By N.C. Rep. Craig Horn
After 10 hours of debate in the N.C. House Appropriations Committee and another 10 hours of debate on the House floor, the N.C. House of Representatives passed a nearly $20 billion budget (for years 2011-12 and 2012-13) on May 4.
This was the first time in memory that not only did the House pass the biennial budget this soon, but also that it was available to millions of N.C. taxpayers for four days before debate even began. This may have been the most open and accessible budget process this state has ever seen.
For me, it was an amazing, frustrating and challenging process. But from the beginning, budget decisions were made in an open fashion, and all votes on all specific budget proposals were taken in public. In the final analysis, the total spending cut from last year was 6.5 percent, not exactly the “draconian” slashing being bantered about by some.
The budget has, of course, generated much discussion, many questions and no few slings and arrows. There has been a lot of misinformation circulated, as well as a lot of facts. That is all to be expected. But let me give you an overview from my perspective.
The House budget represents the single-biggest tax cut in North Carolina history. We balanced the budget without increasing tax rates and restored more $1.5 billion into the private sector. We funded every teaching position in the state to the fullest level and fully funded teachers-assistant positions for kindergarten and first grade. We gave school superintendents the flexibility to save dollars where they can, rather than making every local spending decision in Raleigh. We avoided shifting costs to the local counties for worker’s compensation, tort claims and school bus replacement, as proposed in the governor’s recommendation. We provided $3.7 million to pay for liability insurance for public school personnel and provided $1 million for a series of education reform studies. We also eliminated certain reporting requirements in an effort to reduce unnecessary paperwork at the school level and extended school-district budgetary flexibility, allowing the transfer of funds to better manage budget reductions. The total cut in K-12 spending by the state was 9.6 percent, not the “slash-and-burn” cuts described by some. We cut community college funding by 10.1 percent and the UNC System by 15.5 percent.
In Health and Human Services, our budget reductions were achieved through savings with NO loss of services. We maximized the swapping of federal block grant funds for state funds. All Health and Human Services’ treatment facilities, schools and mental health hospitals and contract beds were preserved.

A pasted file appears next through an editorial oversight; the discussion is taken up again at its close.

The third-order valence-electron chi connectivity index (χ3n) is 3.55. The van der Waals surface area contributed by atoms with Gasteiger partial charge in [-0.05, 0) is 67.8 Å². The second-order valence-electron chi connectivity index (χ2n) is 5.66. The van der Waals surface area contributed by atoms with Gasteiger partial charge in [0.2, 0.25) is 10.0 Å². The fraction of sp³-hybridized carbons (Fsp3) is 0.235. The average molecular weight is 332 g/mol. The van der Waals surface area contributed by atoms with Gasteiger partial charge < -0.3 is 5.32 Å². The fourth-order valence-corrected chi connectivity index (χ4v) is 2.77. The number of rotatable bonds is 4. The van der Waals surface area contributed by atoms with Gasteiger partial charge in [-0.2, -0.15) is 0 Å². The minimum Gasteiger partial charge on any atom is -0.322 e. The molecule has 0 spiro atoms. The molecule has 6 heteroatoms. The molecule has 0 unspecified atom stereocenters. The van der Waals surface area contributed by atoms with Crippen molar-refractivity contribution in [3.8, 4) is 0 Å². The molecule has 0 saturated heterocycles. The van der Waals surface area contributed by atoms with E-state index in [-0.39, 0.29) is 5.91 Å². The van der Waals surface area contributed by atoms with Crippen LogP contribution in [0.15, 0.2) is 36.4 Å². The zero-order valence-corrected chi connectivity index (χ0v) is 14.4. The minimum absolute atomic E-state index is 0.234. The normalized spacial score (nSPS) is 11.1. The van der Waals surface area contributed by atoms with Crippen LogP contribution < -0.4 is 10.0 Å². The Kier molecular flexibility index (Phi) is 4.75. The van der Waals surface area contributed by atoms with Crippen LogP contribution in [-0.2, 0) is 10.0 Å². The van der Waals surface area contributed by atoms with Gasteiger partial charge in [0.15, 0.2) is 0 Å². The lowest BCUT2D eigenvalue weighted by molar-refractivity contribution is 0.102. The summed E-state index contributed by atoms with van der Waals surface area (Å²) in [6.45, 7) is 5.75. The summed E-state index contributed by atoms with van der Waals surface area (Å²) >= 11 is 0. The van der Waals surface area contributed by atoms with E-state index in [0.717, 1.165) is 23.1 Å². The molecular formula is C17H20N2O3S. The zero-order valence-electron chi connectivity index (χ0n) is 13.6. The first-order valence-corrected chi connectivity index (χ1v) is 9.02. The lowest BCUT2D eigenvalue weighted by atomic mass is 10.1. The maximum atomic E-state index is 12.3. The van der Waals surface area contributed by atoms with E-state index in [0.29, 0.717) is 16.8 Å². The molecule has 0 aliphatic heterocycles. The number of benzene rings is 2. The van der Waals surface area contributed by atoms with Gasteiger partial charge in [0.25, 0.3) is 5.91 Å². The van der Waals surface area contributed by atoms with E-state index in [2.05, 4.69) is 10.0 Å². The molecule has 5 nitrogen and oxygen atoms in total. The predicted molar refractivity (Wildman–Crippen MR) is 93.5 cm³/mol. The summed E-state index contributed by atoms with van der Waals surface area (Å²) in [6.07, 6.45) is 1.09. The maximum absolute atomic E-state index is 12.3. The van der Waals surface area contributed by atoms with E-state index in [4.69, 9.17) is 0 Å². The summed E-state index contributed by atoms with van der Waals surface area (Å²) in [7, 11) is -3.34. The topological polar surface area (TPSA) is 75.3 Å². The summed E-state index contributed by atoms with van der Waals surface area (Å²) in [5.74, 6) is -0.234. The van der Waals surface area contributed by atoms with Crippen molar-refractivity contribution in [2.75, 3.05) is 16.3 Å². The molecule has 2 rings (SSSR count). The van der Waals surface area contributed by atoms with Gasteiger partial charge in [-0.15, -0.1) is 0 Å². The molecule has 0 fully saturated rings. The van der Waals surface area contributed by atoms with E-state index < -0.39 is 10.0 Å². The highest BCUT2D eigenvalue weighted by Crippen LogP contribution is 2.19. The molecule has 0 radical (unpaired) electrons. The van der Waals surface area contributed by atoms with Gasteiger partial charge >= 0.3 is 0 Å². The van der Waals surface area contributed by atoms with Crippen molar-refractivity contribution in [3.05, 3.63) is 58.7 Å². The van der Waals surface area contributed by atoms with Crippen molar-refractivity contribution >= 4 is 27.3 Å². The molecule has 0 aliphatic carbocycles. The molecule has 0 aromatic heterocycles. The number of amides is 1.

We created a new Department of Public Safety that combines the departments of Crime Control & Public Safety, Juvenile Justice & Delinquency Prevention and Corrections. We eliminated more than 800 vacant positions and reduced administrative costs in all six agencies.
We increased funding by $670 million over the two-year budget for road maintenance and construction in our existing system and began the process of removing politics from transportation funding that had put Union County 97th out of 100 for state road dollars.
We eliminated 17 positions in the General Assembly and 13 positions in the governor’s office. We achieved a 23 percent savings in the Department of Environment and Natural Resources and provided nonrecurring funds to promote job creation and economic development.
The budget is now in the Senate for its review and adjustment. We are hopeful that senators too will pass the budget out in the same fashion as the House and that we will have it on the governor’s desk by early June.
As I said, this has been one of the most difficult issues that I have ever encountered. There were few good choices and no good alternatives. I took no joy in voting to cut jobs and services. I am very aware that everyone is a real person, a family and a loved one. But I take great pride in our achievement. We made a promise to the voters of North Carolina, and we kept it. In a state where families have for the last three years had to tighten their belts with real cuts of 10, 20 and 30 percent to their own budgets, North Carolina has begun the process of “right-sizing” for our available resources and restoring sound conservative fiscal management to our state. This was not accomplished without pain and great difficulty, but we played the cards that we were dealt to the best of our collective abilities.
We continued work on the State Health Plan, and it is on its way to the governor. We passed comprehensive annexation reform with 102-to-13 bipartisan support. We are working hard on worker’s compensation and tort reform, and we are continuing to debate House Bill 854, the “Woman’s Right to Know Act.” I am focusing much of my available time on House Bill 881, a jobs and manufacturing bill to help return manufacturing to North Carolina, and on a bill to stop the proliferation of deadly methamphetamine labs that are costing our state millions of dollars and hundreds of lives.
Please continue to share your views and suggestions with me. You can follow me on Facebook; Twitter; my website, www.CraigHorn.com; or through the legislative website, www.ncleg.net (click on House and then on House Information where I am listed by name). Your views are important to me. Don’t let me make a decision with my head in a sack.
Craig Horn represents House District 68, from Union County, in the General Assembly.